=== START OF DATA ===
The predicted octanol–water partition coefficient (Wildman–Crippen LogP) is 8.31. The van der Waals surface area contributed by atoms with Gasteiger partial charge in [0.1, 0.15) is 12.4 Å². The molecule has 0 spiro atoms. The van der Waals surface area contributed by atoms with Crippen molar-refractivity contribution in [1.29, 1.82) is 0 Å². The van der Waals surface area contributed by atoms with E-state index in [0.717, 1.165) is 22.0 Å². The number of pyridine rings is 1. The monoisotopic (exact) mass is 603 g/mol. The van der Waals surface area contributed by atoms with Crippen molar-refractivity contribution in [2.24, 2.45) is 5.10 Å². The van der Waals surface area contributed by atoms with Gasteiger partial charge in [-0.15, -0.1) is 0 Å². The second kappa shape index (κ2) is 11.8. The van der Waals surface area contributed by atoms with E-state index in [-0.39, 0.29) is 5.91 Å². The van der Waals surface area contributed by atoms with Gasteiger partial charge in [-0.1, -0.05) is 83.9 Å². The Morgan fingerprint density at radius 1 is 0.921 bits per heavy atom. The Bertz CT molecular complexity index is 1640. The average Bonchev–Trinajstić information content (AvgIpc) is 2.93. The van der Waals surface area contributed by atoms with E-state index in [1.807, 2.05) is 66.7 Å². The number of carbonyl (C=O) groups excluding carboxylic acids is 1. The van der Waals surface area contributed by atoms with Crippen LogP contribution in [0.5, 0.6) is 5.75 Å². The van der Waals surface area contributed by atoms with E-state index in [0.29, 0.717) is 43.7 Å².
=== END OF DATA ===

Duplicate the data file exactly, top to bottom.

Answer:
The predicted octanol–water partition coefficient (Wildman–Crippen LogP) is 8.31. The van der Waals surface area contributed by atoms with Gasteiger partial charge in [0.1, 0.15) is 12.4 Å². The molecule has 0 spiro atoms. The van der Waals surface area contributed by atoms with Crippen molar-refractivity contribution in [1.29, 1.82) is 0 Å². The van der Waals surface area contributed by atoms with E-state index in [0.717, 1.165) is 22.0 Å². The number of pyridine rings is 1. The monoisotopic (exact) mass is 603 g/mol. The van der Waals surface area contributed by atoms with Crippen molar-refractivity contribution in [2.24, 2.45) is 5.10 Å². The van der Waals surface area contributed by atoms with Gasteiger partial charge in [-0.15, -0.1) is 0 Å². The second kappa shape index (κ2) is 11.8. The van der Waals surface area contributed by atoms with E-state index in [-0.39, 0.29) is 5.91 Å². The van der Waals surface area contributed by atoms with Gasteiger partial charge in [-0.1, -0.05) is 83.9 Å². The Morgan fingerprint density at radius 1 is 0.921 bits per heavy atom. The Bertz CT molecular complexity index is 1640. The average Bonchev–Trinajstić information content (AvgIpc) is 2.93. The van der Waals surface area contributed by atoms with E-state index in [1.807, 2.05) is 66.7 Å². The number of carbonyl (C=O) groups excluding carboxylic acids is 1. The van der Waals surface area contributed by atoms with Crippen LogP contribution in [0.5, 0.6) is 5.75 Å². The van der Waals surface area contributed by atoms with E-state index in [0.29, 0.717) is 43.7 Å².